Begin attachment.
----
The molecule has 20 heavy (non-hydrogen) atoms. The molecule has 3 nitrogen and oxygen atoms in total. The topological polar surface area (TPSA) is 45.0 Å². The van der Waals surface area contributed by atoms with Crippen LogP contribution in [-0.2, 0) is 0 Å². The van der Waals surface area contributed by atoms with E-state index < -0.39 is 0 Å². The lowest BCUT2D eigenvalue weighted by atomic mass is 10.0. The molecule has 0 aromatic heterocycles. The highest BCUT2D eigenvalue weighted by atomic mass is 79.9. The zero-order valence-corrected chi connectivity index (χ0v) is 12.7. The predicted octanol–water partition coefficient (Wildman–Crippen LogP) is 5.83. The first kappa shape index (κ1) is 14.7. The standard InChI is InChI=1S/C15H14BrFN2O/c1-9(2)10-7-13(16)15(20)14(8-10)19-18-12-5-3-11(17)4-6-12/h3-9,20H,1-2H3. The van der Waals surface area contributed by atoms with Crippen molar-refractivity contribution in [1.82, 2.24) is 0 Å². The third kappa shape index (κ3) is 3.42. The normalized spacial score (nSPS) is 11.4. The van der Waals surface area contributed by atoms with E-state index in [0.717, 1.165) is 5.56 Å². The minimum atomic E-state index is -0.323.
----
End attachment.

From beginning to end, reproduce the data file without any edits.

The molecule has 20 heavy (non-hydrogen) atoms. The molecule has 3 nitrogen and oxygen atoms in total. The topological polar surface area (TPSA) is 45.0 Å². The van der Waals surface area contributed by atoms with Crippen LogP contribution in [-0.2, 0) is 0 Å². The van der Waals surface area contributed by atoms with E-state index < -0.39 is 0 Å². The lowest BCUT2D eigenvalue weighted by atomic mass is 10.0. The molecule has 0 aromatic heterocycles. The highest BCUT2D eigenvalue weighted by atomic mass is 79.9. The zero-order valence-corrected chi connectivity index (χ0v) is 12.7. The predicted octanol–water partition coefficient (Wildman–Crippen LogP) is 5.83. The first kappa shape index (κ1) is 14.7. The standard InChI is InChI=1S/C15H14BrFN2O/c1-9(2)10-7-13(16)15(20)14(8-10)19-18-12-5-3-11(17)4-6-12/h3-9,20H,1-2H3. The van der Waals surface area contributed by atoms with Crippen molar-refractivity contribution in [1.82, 2.24) is 0 Å². The third kappa shape index (κ3) is 3.42. The normalized spacial score (nSPS) is 11.4. The van der Waals surface area contributed by atoms with E-state index in [0.717, 1.165) is 5.56 Å². The minimum atomic E-state index is -0.323.